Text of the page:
Red Herring (I).

I sat in the emer­gency room and flipped through a mag­a­zine. I wasn’t actu­ally read­ing; it was a way of dis­tract­ing myself from all the noise.

Three hours had passed. No one had seen my patient yet.

The nurses, bless them, were kind to my patient. They brought her food and noticed that she was tak­ing gigan­tic bites, but not swal­low­ing any of it. The pocket of food in her cheek expanded and des­per­a­tion stretched across her face.

You don’t have to swal­low it if you don’t want to,” I said, wor­ried that she would inhale the food. “You can spit it out.”

A nurse saw us and grabbed some paper tow­els. “Here, spit that out. I’ll get you some soup. You look like you’re strug­gling to eat that.”

My patient obe­di­ently spit out the wad of food and looked relieved.

Can you please doc­u­ment that in your notes?” I asked.

Of course. I’m sorry that no one has seen her yet. Do you want another magazine?”

No, I’m okay, thanks,” I said. She nonethe­less returned a few min­utes later with two mag­a­zines from last year.

Three hours ear­lier, I had shared a clipped account of her his­tory to the triage nurse and she sent us to the med­ical side of the emer­gency room. I sup­ported this deci­sion, as I wanted my patient eval­u­ated for med­ical con­cerns. That was the chief rea­son why I went with her. My patient would not be able to describe the prob­lem. She’d say she was fine.

Upon learn­ing that I was a doc­tor, the unit nurse pulled the emer­gency room attend­ing physi­cian away from a com­puter and asked me to talk to her. I imme­di­ately launched into my pat­ter, sum­ma­riz­ing why we were there.

I saw it hap­pen and almost wanted to laugh: Her fea­tures hard­ened. The mus­cles that allowed any pos­si­ble soft expres­sion on her face tensed up. Her face showed noth­ing but muted anger.

I don’t even know if I will see her. I’m going to go away now,” she said at me. As she was walk­ing away, I heard her mut­ter, “Why didn’t she go to psych?”

Dur­ing my entire time in the emer­gency room, she never came near us again.


My patient did not want to go to the emer­gency room.

But we have to,” I said, try­ing to sound calm. I wished I didn’t feel as fran­tic as I did.

I don’t want to go,” she said, lit­er­ally hop­ping from one foot to another. She wrung her thin fin­gers together and fear over­whelmed her face. Those sunken tem­ples seemed to sink fur­ther as she frowned.

I know you don’t want to go, but we have to,” I said, point­ing at the scale. “I said that you would have to go to the emer­gency room if your weight dropped below 100 pounds. Remember?”

Yeah.”

What is your weight today?”

99 pounds.”

And what did I say would hap­pen if your weight dropped below 100 pounds?”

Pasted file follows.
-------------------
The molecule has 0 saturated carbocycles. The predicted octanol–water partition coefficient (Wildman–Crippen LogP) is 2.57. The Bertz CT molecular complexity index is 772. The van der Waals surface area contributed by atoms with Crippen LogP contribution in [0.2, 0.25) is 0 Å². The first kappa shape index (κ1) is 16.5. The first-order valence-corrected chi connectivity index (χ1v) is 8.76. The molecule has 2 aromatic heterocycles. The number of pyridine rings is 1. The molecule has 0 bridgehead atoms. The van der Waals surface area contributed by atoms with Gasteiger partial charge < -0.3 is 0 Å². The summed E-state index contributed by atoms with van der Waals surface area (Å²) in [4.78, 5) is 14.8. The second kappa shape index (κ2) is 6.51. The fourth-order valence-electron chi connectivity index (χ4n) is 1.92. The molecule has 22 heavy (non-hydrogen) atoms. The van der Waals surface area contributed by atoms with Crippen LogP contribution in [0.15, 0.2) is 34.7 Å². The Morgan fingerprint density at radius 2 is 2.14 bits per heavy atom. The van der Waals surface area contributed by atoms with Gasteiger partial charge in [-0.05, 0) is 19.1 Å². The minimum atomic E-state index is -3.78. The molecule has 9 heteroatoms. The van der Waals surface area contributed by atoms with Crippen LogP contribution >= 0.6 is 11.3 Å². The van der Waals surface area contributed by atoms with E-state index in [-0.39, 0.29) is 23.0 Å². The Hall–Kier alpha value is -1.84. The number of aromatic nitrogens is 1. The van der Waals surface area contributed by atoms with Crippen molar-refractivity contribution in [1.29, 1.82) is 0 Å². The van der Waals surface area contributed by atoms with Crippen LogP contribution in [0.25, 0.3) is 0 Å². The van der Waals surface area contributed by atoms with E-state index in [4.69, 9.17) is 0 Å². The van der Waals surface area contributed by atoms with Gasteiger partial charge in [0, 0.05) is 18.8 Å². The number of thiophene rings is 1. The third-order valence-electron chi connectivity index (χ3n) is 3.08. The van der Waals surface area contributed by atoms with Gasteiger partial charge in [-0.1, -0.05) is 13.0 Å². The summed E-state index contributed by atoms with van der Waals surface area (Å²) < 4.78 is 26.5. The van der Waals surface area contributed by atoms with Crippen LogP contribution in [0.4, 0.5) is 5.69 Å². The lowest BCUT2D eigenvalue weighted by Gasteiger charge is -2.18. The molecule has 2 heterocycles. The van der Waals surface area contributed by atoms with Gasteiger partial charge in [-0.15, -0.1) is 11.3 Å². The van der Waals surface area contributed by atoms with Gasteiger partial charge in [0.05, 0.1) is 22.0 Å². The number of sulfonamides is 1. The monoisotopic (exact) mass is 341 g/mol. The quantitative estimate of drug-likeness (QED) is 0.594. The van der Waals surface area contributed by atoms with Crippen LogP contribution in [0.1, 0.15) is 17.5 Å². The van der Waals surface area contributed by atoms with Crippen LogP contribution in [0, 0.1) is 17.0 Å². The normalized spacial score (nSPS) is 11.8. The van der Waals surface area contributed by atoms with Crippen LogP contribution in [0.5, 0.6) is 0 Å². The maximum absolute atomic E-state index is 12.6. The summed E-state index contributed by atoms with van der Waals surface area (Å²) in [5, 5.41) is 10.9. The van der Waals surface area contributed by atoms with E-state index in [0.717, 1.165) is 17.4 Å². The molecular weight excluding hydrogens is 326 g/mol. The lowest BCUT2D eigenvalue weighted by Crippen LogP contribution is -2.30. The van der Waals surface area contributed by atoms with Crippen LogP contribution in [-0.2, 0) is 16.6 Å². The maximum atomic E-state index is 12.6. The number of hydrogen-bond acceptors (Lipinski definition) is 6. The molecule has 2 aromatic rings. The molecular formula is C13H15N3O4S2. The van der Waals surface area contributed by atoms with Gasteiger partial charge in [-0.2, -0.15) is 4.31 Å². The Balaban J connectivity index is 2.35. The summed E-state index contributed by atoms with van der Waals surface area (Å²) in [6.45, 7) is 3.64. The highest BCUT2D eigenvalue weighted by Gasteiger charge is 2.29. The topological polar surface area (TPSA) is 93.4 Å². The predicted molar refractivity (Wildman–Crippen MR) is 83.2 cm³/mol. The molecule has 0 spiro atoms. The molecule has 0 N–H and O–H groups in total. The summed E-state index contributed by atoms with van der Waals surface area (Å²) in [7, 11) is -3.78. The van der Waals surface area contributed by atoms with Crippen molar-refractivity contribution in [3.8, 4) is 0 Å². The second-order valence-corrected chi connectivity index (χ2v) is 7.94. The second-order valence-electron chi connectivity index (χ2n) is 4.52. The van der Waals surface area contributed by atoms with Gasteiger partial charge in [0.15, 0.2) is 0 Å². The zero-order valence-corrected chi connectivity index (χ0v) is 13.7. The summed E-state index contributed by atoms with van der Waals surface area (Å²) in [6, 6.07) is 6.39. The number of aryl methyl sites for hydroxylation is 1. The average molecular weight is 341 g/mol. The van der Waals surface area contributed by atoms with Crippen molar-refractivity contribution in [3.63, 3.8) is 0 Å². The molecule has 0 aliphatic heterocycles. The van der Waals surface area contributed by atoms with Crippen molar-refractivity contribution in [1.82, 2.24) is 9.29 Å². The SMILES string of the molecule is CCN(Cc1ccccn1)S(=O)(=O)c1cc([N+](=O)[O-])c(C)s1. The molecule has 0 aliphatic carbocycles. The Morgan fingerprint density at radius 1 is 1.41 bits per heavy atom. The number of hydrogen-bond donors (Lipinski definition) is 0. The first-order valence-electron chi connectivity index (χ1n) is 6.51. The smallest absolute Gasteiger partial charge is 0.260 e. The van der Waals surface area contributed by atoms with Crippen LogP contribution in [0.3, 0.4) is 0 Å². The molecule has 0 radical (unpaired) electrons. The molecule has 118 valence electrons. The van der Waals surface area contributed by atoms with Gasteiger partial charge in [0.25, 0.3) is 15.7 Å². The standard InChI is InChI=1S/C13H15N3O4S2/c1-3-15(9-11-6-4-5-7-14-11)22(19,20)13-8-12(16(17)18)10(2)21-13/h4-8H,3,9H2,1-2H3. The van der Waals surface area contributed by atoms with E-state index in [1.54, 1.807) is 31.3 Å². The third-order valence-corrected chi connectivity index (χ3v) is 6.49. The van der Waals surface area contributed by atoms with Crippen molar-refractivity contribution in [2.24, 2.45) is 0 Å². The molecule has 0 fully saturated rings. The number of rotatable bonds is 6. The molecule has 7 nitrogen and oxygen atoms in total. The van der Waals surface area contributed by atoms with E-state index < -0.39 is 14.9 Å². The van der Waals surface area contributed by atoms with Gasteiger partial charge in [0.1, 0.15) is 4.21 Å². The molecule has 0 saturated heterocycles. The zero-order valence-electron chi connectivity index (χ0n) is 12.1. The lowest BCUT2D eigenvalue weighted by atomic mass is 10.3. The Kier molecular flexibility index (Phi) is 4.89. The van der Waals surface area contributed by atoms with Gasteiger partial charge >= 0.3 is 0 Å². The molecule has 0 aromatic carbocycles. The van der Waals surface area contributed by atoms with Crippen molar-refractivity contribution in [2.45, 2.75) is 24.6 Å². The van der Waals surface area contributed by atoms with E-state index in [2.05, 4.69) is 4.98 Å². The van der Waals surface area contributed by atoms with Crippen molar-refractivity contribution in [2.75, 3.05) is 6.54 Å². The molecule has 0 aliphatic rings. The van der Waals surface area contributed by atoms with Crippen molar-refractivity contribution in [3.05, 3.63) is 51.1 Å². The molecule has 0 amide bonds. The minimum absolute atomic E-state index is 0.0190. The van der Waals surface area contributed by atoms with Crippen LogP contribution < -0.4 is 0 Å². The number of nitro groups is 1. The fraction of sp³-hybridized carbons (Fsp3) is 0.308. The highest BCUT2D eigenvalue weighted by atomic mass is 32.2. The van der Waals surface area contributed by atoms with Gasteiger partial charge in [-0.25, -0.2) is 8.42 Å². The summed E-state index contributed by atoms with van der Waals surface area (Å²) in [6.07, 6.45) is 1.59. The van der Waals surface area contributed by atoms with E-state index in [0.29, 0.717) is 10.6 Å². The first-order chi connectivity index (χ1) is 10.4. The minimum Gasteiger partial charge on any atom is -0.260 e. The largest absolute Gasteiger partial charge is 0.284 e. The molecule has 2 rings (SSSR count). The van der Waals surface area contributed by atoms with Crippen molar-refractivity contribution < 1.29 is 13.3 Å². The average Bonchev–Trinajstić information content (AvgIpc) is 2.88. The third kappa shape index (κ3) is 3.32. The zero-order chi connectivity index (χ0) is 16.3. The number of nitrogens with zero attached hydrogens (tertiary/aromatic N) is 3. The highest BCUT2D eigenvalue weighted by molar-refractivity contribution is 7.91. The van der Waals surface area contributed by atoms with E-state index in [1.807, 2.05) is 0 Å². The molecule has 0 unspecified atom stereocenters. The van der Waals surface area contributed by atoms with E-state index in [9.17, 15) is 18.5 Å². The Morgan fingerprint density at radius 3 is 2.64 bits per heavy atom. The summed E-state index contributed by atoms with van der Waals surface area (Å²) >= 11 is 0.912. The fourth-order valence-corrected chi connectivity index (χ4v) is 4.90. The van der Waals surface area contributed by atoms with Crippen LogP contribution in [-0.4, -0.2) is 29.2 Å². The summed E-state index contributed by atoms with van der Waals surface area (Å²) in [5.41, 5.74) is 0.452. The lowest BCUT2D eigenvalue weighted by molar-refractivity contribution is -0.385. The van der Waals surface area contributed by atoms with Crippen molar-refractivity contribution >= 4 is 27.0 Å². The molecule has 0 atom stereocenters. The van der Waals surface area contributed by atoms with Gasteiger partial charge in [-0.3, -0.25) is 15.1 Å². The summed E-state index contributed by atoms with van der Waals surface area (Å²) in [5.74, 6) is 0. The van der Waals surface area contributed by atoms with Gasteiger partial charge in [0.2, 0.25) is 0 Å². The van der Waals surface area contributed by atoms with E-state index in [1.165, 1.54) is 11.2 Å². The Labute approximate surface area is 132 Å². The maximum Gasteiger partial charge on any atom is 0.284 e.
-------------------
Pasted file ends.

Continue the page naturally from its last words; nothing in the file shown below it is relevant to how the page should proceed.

I’d have to go to the hospital.”

That’s why we’re going to the hospital.”

But I don’t want to go to the hospital.”

We’re going to the hos­pi­tal. I’m com­ing with you.”

We sat next to each other in the back of the car.

You’re com­ing with me, right?” she asked, her eyes look­ing abnor­mally large in her head.

Yes. I am going to be with you until a doc­tor sees you. I want to talk to the doc­tors directly, too.”

I had writ­ten up a doc­u­ment that sum­ma­rized per­ti­nent infor­ma­tion about her: name, birth­date, diag­noses, med­ica­tions. I wrote down the details about how her weight had fluc­tu­ated over the past year, how she went to a dif­fer­ent hos­pi­tal just six months prior for the same rea­son. I wrote how she had needed two blood trans­fu­sions, how they had dropped a cam­era down her esoph­a­gus to look around for dis­ease. Except for mild inflam­ma­tion, every­thing was nor­mal. I wrote that I had reduced her psy­chi­atric med­ica­tions; she didn’t need to take so many. I wrote that she was fine, that her psy­chi­atric symp­toms hadn’t changed in months. I shared my fears that her symp­toms were due to med­ical rea­sons. I didn’t want the hos­pi­tal staff to fol­low the red her­ring that was her psy­chi­atric diagnosis.

Back in the emer­gency room, the nurse had asked her to take off only her shirt and put on the hos­pi­tal gown. My patient peeled every­thing off with no shame. As she pulled her­self onto the gur­ney, every­one saw her gaunt but­tocks through the gown flap.

The hours passed. The emer­gency room was busy. More gur­neys were pushed into the room and peo­ple were mut­ter­ing, scream­ing, upset.

She looked at me. I smiled with my lips, but not my eyes. We con­tin­ued to wait.


Part one of an ongo­ing series. Read more for